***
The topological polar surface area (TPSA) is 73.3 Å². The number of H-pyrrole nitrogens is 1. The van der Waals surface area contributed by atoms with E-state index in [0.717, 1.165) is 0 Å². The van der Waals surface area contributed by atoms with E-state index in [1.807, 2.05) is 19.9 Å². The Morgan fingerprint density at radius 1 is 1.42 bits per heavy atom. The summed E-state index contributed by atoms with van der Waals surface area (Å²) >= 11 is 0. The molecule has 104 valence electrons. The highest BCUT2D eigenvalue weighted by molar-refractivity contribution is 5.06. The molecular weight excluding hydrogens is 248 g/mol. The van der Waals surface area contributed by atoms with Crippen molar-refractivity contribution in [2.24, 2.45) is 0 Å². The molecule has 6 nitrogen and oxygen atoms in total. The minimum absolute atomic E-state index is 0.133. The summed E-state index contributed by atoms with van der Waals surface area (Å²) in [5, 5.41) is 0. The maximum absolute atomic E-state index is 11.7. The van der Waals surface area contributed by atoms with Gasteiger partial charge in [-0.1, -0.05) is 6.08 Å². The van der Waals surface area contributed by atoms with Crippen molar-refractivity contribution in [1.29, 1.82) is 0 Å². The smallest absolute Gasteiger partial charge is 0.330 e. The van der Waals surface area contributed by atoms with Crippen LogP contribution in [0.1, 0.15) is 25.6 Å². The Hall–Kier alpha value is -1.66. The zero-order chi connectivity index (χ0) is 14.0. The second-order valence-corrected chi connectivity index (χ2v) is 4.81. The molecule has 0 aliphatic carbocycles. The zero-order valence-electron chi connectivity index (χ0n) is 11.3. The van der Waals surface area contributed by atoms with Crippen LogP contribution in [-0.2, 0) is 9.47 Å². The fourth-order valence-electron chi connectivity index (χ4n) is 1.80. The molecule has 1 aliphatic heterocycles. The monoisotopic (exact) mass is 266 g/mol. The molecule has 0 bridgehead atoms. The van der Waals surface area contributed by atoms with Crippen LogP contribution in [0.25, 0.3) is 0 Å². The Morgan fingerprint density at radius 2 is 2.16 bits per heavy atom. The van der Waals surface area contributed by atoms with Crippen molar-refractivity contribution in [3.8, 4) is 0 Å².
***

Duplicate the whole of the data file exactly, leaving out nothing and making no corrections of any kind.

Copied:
The topological polar surface area (TPSA) is 73.3 Å². The number of H-pyrrole nitrogens is 1. The van der Waals surface area contributed by atoms with E-state index in [0.717, 1.165) is 0 Å². The van der Waals surface area contributed by atoms with E-state index in [1.807, 2.05) is 19.9 Å². The Morgan fingerprint density at radius 1 is 1.42 bits per heavy atom. The summed E-state index contributed by atoms with van der Waals surface area (Å²) >= 11 is 0. The molecule has 104 valence electrons. The highest BCUT2D eigenvalue weighted by molar-refractivity contribution is 5.06. The molecular weight excluding hydrogens is 248 g/mol. The van der Waals surface area contributed by atoms with Crippen molar-refractivity contribution in [2.24, 2.45) is 0 Å². The molecule has 6 nitrogen and oxygen atoms in total. The minimum absolute atomic E-state index is 0.133. The summed E-state index contributed by atoms with van der Waals surface area (Å²) in [5, 5.41) is 0. The maximum absolute atomic E-state index is 11.7. The van der Waals surface area contributed by atoms with Gasteiger partial charge in [-0.1, -0.05) is 6.08 Å². The van der Waals surface area contributed by atoms with Crippen molar-refractivity contribution in [1.29, 1.82) is 0 Å². The smallest absolute Gasteiger partial charge is 0.330 e. The van der Waals surface area contributed by atoms with Crippen LogP contribution in [0.1, 0.15) is 25.6 Å². The Hall–Kier alpha value is -1.66. The zero-order chi connectivity index (χ0) is 14.0. The second-order valence-corrected chi connectivity index (χ2v) is 4.81. The molecule has 0 aliphatic carbocycles. The zero-order valence-electron chi connectivity index (χ0n) is 11.3. The van der Waals surface area contributed by atoms with Crippen LogP contribution in [-0.2, 0) is 9.47 Å². The fourth-order valence-electron chi connectivity index (χ4n) is 1.80. The molecule has 1 aliphatic heterocycles. The monoisotopic (exact) mass is 266 g/mol. The molecule has 0 bridgehead atoms. The van der Waals surface area contributed by atoms with Crippen LogP contribution in [0.25, 0.3) is 0 Å². The Morgan fingerprint density at radius 2 is 2.16 bits per heavy atom. The van der Waals surface area contributed by atoms with Crippen molar-refractivity contribution in [3.8, 4) is 0 Å².